Image Courtesy: The Financial Express
China resorted to unprovoked incursions in the Indian territories, in Eastern Ladhak, in Apr-May 2020. The border skirmishes raised the tensions between two Asian giants and the unabated standoff continued till Feb 2021, when China agreed for talks related to withdrawal of troops to pre-Apr 2020 positions, with an equivalent response from India. The withdrawal started from 10 Feb 2021 and was to cover various sectors in a phased manner, including the Gogra Hot Springs area.
However, China seems to be going back on its promises and has taken a hard stand on withdrawal from the Gogra-Hot Springs area, which has raised the concerns once again.
This article will examine a brief history of China’s incursions in Eastern Ladakh, China’s hard stance on the ‘Gogra-Hot Springs’ area, reasons for China’s backtracking, implications for India, and some suggested measures.
Broad Perspective on China’s Incursions in Easter Ladakh Area
China’s appetite for courting troubles is well known and India has always been wary of that. Factually, China had resorted, approximately 1100 times, to a drama of border excursions in two years (2016-2018), make a noise, come back, smile and shake a hand, then repeat the same, including the major one in Eastern Ladhak.
Historically, the annexation of Tibet by the People’s Republic of China in 1950 became a cause for its renewed interest in Ladakh. This interest became a resolve after the 1959 Tibetan uprising that erupted in Lhasa when the Dalai Lama fled into exile and was granted political asylum in India. It’s a matter of fact that China’s attempts to crush the Tibetan revolt and deny its existence brought China and India into sharp conflict.
China as usual while continuing a dialogue engaged in building a road across Ladakh in 1956-57 which was important for the maintenance of their control over Tibet. Without such a supply route in this area, China would not have been able to maintain its hold over Tibet.
Fig: 1 –Representative Area Indicator-Ladhakk | Image Courtesy: The Indian Express
China perceives the Ladakh Region as important for the pursuance of its long-term goals. It seems that India’s, 05 August 2019, decision to remove the special status of Jammu and Kashmir and downgrade the state into two Union Territories, has irked China. China perceives it as a reassertion of India’s control over the entire state. Further, Xinjiang which is part of Aksai Chin and very important to China for internal reasons has its own connection with the Ladakh region and further on to China Pakistan Economic Corridor (Roychowdhury, 2020 and Joshi, 2021).
Another study has observed that the Indo-China border dispute (since the 1950s) primarily owes its roots to an unmarked internationally accepted boundary between them and the absence of an agreement on the Line of Actual Control. After initial efforts to resolve the dispute failed, the two sides signed a set of agreements aimed at stabilizing the LAC and normalizing their relationship in other areas.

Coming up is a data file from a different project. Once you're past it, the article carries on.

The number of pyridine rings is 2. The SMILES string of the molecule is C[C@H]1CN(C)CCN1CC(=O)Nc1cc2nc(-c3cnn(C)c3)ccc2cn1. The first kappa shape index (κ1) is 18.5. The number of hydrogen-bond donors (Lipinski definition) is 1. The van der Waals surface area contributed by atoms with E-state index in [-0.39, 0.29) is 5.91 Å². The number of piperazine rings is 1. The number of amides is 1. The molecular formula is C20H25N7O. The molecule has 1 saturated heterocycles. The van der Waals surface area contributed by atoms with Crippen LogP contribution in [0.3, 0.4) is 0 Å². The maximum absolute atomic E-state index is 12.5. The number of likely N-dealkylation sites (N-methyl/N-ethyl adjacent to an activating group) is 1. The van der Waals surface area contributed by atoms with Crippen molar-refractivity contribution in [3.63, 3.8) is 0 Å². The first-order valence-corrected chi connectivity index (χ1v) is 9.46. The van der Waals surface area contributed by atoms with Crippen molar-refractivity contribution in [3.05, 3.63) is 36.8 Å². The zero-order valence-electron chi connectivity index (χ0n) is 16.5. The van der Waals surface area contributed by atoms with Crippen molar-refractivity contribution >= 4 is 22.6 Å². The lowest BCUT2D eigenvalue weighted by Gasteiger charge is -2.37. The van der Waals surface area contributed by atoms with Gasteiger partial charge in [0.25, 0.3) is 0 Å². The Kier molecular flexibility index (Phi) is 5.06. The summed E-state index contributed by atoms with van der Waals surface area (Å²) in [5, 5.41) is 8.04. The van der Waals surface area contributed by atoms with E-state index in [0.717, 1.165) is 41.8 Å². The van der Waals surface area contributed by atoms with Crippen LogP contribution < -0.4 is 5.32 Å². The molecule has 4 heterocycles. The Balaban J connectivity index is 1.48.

As we know China and India have overlapping claims at several places along the LAC. Though face-offs have occurred earlier too, they were generally managed through mutually worked out protocols. In May 2020, however, China transgressed into two new areas in the Galwan river valley and around Gogra-Hotsprings. Of these, the one in Galwan on 15 June 2020 was more serious and led to an incident where 20 Indian army personnel died and another 80 were injured; 10 personnel were held prisoner for a brief period. Casualties on China’s side are still uncertain.
Figures 2a and 2b | China’s Claim in Galwan, 1960 vs. 2020
Source: ORF online: China has advanced roughly 0.5 km from the coordinates they had given in 1960, to the bend in the river where the clash took place on 15 June 2020, and which is clearly on the Indian side of the LAC. In addition, China is claiming additional territory till the estuary on the middle left, some 7 km downriver.
To gain a better perspective of the situation let us take look at it through the geographical lens. Figures 2a and 2b clearly indicate the difference between the points based on the coordinates agreed in1960, and the current Chinese claims. What it reveals is that in Pangong Tso, the Galwan River Valley, and in the Chip Chap river/Depsang Plains, China is making claims beyond its 1960 definition of the border. China is also claiming the entire Valley till the confluence of the Shyok and the Galwan, which is another 7 km or so from the bend. It is insisting that India has “trespassed into China’s territory” despite their commitment to ‘not cross the estuary of the Galwan river’ made during the first meeting of the two Corps
Commanders on 06 June 2020. Thus China is renegading on many parameters it had agreed upon- a sign of untrustworthiness. The events of 2020 so far have shown that although India’s borders with China have been largely peaceful in the last 60 years or so, they perpetually have the potential of becoming unstable. Today the Sino-Indian relationship, carefully nurtured since the late 1980s, is broken. Agreements -from 1993, 1996, 2005, 2013- have become redundant, because the underlying sense of purpose that persuaded India and China to take them up has frayed. As for the final settlement of the dispute, that remains in limbo for the same reason that the LAC remains still unclarified.
Both sides are trying to defuse the tensions and a series of talks are going on. Officially, both sides have committed to disengagement and de-escalation of forces that have been arrayed against each other in the region. India wants a restoration of the status quo ante, as of April 2020; China continues to vacillate on the issue (Joshi, 2020). China has now made an issue with Gogra Hot Springs- not conducive for normalization of relations. Let us examine the how and why of the situation.
Gogra-Hot Springs Issue
Fig: 3 India, China Proposal for disengagement at
Gogra, Galwan and Hot Springs
Image Courtesy: Indian Military Review
With a view to taking the disengagement process in eastern Ladakh forward, India and China exchanged proposals on outstanding issues in the region during the 10th round of military-level talks between the two sides on 20-21 Feb 2021. It was agreed that the proposals would be considered at the political level, before being taken forward or discussed in the next round of talks, expected to take place in March/Apr 2021.